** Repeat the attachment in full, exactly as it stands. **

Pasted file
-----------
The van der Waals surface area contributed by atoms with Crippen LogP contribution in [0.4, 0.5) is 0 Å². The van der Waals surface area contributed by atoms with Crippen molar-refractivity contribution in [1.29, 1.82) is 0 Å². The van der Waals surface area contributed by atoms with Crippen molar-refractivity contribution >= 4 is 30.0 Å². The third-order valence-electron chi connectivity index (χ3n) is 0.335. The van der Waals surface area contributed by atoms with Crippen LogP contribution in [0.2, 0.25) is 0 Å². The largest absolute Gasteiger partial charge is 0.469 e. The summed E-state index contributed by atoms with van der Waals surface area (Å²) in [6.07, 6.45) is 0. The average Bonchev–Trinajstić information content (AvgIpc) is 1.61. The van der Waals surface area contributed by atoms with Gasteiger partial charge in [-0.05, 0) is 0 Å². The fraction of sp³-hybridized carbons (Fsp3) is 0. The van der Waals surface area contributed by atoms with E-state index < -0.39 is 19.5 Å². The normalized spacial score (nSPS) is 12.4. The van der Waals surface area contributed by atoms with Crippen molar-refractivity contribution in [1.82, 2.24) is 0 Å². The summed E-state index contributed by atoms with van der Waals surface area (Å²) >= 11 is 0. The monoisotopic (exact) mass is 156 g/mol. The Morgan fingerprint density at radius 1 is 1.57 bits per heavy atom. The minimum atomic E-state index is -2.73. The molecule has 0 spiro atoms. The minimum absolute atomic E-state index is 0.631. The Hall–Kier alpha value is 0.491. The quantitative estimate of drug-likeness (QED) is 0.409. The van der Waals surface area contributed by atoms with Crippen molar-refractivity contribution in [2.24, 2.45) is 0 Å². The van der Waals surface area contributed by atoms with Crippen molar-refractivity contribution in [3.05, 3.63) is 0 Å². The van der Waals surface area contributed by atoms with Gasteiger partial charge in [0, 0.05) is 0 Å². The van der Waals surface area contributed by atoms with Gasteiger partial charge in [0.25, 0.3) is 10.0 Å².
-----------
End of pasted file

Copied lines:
The van der Waals surface area contributed by atoms with Crippen LogP contribution in [0.4, 0.5) is 0 Å². The van der Waals surface area contributed by atoms with Crippen molar-refractivity contribution in [1.29, 1.82) is 0 Å². The van der Waals surface area contributed by atoms with Crippen molar-refractivity contribution >= 4 is 30.0 Å². The third-order valence-electron chi connectivity index (χ3n) is 0.335. The van der Waals surface area contributed by atoms with Crippen LogP contribution in [0.2, 0.25) is 0 Å². The largest absolute Gasteiger partial charge is 0.469 e. The summed E-state index contributed by atoms with van der Waals surface area (Å²) in [6.07, 6.45) is 0. The average Bonchev–Trinajstić information content (AvgIpc) is 1.61. The van der Waals surface area contributed by atoms with Gasteiger partial charge in [-0.05, 0) is 0 Å². The fraction of sp³-hybridized carbons (Fsp3) is 0. The van der Waals surface area contributed by atoms with E-state index < -0.39 is 19.5 Å². The normalized spacial score (nSPS) is 12.4. The van der Waals surface area contributed by atoms with Crippen molar-refractivity contribution in [1.82, 2.24) is 0 Å². The summed E-state index contributed by atoms with van der Waals surface area (Å²) >= 11 is 0. The monoisotopic (exact) mass is 156 g/mol. The Morgan fingerprint density at radius 1 is 1.57 bits per heavy atom. The minimum atomic E-state index is -2.73. The molecule has 0 spiro atoms. The minimum absolute atomic E-state index is 0.631. The Hall–Kier alpha value is 0.491. The quantitative estimate of drug-likeness (QED) is 0.409. The van der Waals surface area contributed by atoms with Crippen molar-refractivity contribution in [2.24, 2.45) is 0 Å². The van der Waals surface area contributed by atoms with Crippen molar-refractivity contribution in [3.05, 3.63) is 0 Å². The van der Waals surface area contributed by atoms with Gasteiger partial charge in [0, 0.05) is 0 Å². The van der Waals surface area contributed by atoms with Gasteiger partial charge in [0.25, 0.3) is 10.0 Å².